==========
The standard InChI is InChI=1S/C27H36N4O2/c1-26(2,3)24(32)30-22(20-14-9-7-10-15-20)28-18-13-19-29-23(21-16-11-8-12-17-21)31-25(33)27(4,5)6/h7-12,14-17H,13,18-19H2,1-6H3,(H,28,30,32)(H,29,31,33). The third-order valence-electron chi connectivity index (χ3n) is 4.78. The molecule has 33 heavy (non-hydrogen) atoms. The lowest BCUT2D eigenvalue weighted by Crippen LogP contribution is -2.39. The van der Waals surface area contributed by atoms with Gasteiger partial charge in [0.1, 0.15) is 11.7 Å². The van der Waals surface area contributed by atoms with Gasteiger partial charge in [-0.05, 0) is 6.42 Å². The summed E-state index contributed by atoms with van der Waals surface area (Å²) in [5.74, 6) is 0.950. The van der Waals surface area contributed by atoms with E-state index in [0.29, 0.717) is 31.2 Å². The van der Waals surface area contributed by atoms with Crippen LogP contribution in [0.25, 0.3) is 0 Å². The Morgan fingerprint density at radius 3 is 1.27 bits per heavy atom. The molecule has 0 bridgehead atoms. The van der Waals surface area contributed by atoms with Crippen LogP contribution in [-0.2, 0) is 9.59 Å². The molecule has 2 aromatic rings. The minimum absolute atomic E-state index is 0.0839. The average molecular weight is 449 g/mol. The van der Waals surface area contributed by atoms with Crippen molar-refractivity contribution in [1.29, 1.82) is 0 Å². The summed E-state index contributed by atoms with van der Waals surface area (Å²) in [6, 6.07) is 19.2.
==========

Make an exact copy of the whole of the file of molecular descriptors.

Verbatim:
The standard InChI is InChI=1S/C27H36N4O2/c1-26(2,3)24(32)30-22(20-14-9-7-10-15-20)28-18-13-19-29-23(21-16-11-8-12-17-21)31-25(33)27(4,5)6/h7-12,14-17H,13,18-19H2,1-6H3,(H,28,30,32)(H,29,31,33). The third-order valence-electron chi connectivity index (χ3n) is 4.78. The molecule has 33 heavy (non-hydrogen) atoms. The lowest BCUT2D eigenvalue weighted by Crippen LogP contribution is -2.39. The van der Waals surface area contributed by atoms with Gasteiger partial charge in [0.1, 0.15) is 11.7 Å². The van der Waals surface area contributed by atoms with Gasteiger partial charge in [-0.05, 0) is 6.42 Å². The summed E-state index contributed by atoms with van der Waals surface area (Å²) in [5.74, 6) is 0.950. The van der Waals surface area contributed by atoms with E-state index in [0.29, 0.717) is 31.2 Å². The van der Waals surface area contributed by atoms with Crippen LogP contribution in [0.25, 0.3) is 0 Å². The Morgan fingerprint density at radius 3 is 1.27 bits per heavy atom. The molecule has 0 bridgehead atoms. The van der Waals surface area contributed by atoms with Crippen LogP contribution in [-0.2, 0) is 9.59 Å². The molecule has 2 aromatic rings. The minimum absolute atomic E-state index is 0.0839. The average molecular weight is 449 g/mol. The van der Waals surface area contributed by atoms with Crippen molar-refractivity contribution in [1.29, 1.82) is 0 Å². The summed E-state index contributed by atoms with van der Waals surface area (Å²) in [6, 6.07) is 19.2.